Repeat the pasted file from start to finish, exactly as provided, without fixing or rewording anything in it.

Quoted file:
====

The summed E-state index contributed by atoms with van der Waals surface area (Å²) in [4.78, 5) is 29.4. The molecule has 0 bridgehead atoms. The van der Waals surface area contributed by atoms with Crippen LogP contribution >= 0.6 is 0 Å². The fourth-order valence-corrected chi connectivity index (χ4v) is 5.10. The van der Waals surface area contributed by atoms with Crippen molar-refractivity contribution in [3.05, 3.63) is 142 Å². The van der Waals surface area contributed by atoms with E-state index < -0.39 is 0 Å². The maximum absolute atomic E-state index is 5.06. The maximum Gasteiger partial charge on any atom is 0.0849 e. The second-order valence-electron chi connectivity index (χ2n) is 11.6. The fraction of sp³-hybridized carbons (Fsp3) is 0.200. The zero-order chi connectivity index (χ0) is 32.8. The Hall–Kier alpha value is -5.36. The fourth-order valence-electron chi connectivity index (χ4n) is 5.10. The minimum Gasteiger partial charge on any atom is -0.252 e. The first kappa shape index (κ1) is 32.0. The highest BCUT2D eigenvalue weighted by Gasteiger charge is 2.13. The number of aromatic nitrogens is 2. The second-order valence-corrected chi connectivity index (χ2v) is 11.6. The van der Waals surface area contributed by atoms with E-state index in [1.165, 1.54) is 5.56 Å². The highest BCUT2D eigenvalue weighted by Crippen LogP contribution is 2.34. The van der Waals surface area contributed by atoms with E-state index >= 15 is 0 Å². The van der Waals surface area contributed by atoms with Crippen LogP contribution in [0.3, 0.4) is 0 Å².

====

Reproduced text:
The summed E-state index contributed by atoms with van der Waals surface area (Å²) in [4.78, 5) is 29.4. The molecule has 0 bridgehead atoms. The van der Waals surface area contributed by atoms with Crippen LogP contribution >= 0.6 is 0 Å². The fourth-order valence-corrected chi connectivity index (χ4v) is 5.10. The van der Waals surface area contributed by atoms with Crippen molar-refractivity contribution in [3.05, 3.63) is 142 Å². The van der Waals surface area contributed by atoms with E-state index < -0.39 is 0 Å². The maximum absolute atomic E-state index is 5.06. The maximum Gasteiger partial charge on any atom is 0.0849 e. The second-order valence-electron chi connectivity index (χ2n) is 11.6. The fraction of sp³-hybridized carbons (Fsp3) is 0.200. The zero-order chi connectivity index (χ0) is 32.8. The Hall–Kier alpha value is -5.36. The fourth-order valence-electron chi connectivity index (χ4n) is 5.10. The minimum Gasteiger partial charge on any atom is -0.252 e. The first kappa shape index (κ1) is 32.0. The highest BCUT2D eigenvalue weighted by Gasteiger charge is 2.13. The number of aromatic nitrogens is 2. The second-order valence-corrected chi connectivity index (χ2v) is 11.6. The van der Waals surface area contributed by atoms with E-state index in [1.165, 1.54) is 5.56 Å². The highest BCUT2D eigenvalue weighted by Crippen LogP contribution is 2.34. The van der Waals surface area contributed by atoms with E-state index >= 15 is 0 Å². The van der Waals surface area contributed by atoms with Crippen LogP contribution in [0.3, 0.4) is 0 Å².